Charterhouse days re-revisited

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Fans of ex-Genesis guitar virtuoso Steve Hackett will be aware that he’s been revisiting the back catalogue of that band to an ever increasing extent in the last few years at his live shows. Hackett finds himself in much the same position as his old bandmate Mr Collins, insofar as he has continually enjoyed much respect from his musical peers (notably Eddie Van Halen who credits him with pioneering the tapping technique utilised to much-admired effect on Eruption) whilst being virtually ignored by the mainstream press. Unlike his former colleague, he has managed to avoid the frankly hysterical levels of media hostility and also in contrast to Collins and fellow guitarist Mike Rutherford he has continued to plow a musical furrow that prioritizes exploration, challenge and technique over singer-songwriting convention or radio airplay. For all the critical vitriol spat upon Genesis and Collins in the last two decades, their megastar status during the ’80s remains undeniable: indeed, their refusal to be swept away by the New Wave and actually grow in popular stature is undoubtedly at the heart of much of their, frankly unjustifyable vilification.

Whilst much of ex-Genesis singer, Peter Gabriel‘s solo catalogue has been defiantly progressive in spirit, and the Collins-led trio continued to dabble with long-form, complex composition right up to the end, Hackett stands apart among that band’s former membership with respect to his flying the flag for prog rock per-se; and revisiting the early Gabriel-fronted albums in particular. In 1996 he released Watcher of the Skies: Genesis Revisited which featured new studio arrangements of material from the first seven albums, plus two previously unheard recordings, to mixed but generally positive acclaim from critics and fans.

18 years later he’s doing it again, teaming up with a newer generation of musicians, along with some scene veterans. This second chapter of covers – imaginitively-titled Genesis Revisited II – features a dazzling array of contemporary prog talent, including Steven Wilson (Porcupine Tree), Mikael Åkerfeldt (Opeth, Bloodbath), Conrad Keeley (…Trail Of Dead) and Simon Collins (son of Phil); as well as long term studio and live collaborators including Amanda Lehmann, Nick Beggs and Hackett‘s flautist brother John; and prog-loving pop veteran Nik Kershaw (further boosting his prog credentials following last year’s guest spot on DeeExpus‘s King of Number 33).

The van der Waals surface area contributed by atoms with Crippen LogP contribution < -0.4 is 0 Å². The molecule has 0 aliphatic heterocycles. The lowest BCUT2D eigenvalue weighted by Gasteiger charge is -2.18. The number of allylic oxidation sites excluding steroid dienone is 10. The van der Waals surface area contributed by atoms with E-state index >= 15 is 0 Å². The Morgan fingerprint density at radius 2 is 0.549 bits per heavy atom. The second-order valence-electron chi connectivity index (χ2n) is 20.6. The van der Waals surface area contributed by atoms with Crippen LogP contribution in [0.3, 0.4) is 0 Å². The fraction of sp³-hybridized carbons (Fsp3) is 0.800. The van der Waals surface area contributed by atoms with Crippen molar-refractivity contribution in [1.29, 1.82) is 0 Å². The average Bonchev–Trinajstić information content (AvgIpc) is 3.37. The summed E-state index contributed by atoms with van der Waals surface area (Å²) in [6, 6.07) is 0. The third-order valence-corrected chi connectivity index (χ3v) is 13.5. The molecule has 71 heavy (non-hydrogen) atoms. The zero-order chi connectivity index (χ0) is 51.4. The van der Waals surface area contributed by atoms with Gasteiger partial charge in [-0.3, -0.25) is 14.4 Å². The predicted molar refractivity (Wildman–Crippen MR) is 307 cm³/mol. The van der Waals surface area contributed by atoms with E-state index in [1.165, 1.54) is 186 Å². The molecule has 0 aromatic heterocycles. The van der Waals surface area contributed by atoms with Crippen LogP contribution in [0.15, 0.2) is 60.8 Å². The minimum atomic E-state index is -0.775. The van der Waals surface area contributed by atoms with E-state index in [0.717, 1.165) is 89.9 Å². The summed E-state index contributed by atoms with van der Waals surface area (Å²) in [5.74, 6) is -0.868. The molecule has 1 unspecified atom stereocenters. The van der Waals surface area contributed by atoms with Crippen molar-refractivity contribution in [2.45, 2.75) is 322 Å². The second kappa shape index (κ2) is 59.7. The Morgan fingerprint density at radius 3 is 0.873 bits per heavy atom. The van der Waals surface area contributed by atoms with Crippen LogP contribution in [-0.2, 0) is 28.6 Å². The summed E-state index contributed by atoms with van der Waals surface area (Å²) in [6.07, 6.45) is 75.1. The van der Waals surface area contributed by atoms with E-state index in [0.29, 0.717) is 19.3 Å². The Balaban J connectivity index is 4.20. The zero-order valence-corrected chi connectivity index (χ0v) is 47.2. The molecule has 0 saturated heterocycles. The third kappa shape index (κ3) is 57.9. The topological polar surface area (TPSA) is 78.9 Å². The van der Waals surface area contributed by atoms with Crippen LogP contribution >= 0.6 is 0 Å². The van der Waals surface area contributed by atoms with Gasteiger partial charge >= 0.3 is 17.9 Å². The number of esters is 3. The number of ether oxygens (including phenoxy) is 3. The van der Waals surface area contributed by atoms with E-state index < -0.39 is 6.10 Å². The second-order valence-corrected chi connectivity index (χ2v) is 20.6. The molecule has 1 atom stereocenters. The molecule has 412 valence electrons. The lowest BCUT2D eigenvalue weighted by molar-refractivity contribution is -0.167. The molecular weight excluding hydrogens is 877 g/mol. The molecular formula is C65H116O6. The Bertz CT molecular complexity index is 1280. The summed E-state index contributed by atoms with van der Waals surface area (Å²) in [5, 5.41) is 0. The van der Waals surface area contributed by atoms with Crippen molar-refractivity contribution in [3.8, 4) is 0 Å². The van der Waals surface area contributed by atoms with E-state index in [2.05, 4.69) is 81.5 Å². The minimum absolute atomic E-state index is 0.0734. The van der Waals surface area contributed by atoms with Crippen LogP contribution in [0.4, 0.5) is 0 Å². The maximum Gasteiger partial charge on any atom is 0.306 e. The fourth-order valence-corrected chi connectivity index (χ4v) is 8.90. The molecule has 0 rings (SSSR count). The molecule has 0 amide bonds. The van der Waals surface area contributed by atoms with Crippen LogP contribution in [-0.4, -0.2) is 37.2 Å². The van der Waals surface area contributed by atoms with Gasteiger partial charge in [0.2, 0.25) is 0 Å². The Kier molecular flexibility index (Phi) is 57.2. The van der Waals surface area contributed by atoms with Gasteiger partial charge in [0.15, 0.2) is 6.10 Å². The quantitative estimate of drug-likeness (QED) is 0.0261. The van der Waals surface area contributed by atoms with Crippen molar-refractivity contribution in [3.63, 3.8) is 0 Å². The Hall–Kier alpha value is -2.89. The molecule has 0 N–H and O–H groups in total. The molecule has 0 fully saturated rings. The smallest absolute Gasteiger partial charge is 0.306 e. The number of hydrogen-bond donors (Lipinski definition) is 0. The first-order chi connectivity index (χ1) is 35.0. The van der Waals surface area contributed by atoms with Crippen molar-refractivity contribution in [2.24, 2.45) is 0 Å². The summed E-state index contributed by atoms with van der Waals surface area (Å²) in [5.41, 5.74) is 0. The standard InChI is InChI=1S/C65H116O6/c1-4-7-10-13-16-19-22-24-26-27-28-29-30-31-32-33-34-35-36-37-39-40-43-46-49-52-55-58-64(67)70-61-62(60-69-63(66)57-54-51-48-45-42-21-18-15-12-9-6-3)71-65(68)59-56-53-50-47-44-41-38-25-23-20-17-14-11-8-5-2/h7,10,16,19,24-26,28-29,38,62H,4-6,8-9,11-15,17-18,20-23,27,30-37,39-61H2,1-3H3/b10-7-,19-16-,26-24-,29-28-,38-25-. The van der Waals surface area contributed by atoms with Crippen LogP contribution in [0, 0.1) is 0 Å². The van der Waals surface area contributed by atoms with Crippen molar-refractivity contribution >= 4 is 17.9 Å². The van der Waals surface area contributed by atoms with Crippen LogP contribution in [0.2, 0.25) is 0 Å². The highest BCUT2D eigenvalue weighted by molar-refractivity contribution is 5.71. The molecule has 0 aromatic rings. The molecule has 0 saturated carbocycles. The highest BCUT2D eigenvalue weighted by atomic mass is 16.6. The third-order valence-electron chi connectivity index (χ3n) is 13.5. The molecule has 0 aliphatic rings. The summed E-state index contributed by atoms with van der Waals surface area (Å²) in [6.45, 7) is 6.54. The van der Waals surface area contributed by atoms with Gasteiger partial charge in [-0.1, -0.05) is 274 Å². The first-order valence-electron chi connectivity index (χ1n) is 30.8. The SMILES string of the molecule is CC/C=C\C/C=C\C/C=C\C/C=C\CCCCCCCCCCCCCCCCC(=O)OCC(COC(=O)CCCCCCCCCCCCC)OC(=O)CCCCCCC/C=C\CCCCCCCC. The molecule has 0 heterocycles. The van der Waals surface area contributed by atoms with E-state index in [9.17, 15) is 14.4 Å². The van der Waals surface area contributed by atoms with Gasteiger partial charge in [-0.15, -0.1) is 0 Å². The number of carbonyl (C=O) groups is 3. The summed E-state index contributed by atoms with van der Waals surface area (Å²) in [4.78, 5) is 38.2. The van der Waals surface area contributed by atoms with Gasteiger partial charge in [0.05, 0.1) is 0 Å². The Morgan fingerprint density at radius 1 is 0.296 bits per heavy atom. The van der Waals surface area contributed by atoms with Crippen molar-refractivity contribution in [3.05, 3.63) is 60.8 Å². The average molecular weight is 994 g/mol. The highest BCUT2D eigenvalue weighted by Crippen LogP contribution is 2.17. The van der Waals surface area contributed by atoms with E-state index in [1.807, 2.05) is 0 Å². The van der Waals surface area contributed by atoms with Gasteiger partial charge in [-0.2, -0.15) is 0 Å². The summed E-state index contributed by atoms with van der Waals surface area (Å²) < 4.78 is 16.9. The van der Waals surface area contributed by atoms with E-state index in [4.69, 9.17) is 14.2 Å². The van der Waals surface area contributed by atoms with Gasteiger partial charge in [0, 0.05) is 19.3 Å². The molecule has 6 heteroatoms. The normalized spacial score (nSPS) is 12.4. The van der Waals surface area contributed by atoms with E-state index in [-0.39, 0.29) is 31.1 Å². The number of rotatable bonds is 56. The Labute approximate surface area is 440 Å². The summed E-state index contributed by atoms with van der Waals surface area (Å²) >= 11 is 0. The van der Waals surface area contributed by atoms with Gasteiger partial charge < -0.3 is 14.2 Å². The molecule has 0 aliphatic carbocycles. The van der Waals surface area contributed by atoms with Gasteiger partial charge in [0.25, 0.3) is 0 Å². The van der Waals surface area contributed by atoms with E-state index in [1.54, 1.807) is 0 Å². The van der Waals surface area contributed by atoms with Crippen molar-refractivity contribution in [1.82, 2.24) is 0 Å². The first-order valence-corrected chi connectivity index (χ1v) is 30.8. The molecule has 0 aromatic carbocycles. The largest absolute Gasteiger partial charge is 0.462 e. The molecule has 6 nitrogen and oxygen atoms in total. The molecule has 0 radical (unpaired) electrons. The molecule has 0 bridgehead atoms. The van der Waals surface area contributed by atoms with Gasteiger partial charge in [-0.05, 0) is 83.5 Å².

As was the case with volume one, the new arrangements are variously similar and significantly different to the original versions. In general the songs sparkle with new embellishments; Hackett‘s playing is tighter and cleaner than in days of yore and, of course, the recording, production and mix are up to a contemporary standard in contrast to the sometimes woolly  sound of the ’70s. What really impresses, though, are the songs themselves: as much as Genesis was a leading exponent of the art/prog rock movement and as such, aspired to high standards of musicianship, they were always songwriters first and foremost. Consequently, whilst some of the more outre experimentations from the ’60s and ’70s has come to sound clunky and willfully obscure, Genesis‘ output for the most part stands up really well: even signature, symphonic extravaganza Supper’s Ready still boasts enough by way of melodic hooks and hummable tunes amongst the widdly-diddly to ensure that its 23-minute duration feels much shorter.

Genesis fans will undoubtedly love this; but even if you’re not a fan this is an excellent opportunity to dip your toe into the dark and mysterious currents of an exceptionally-creative and much-maligned chapter in British rock music.

And you can try before you buy: Prog magazine are streaming the album from their site here

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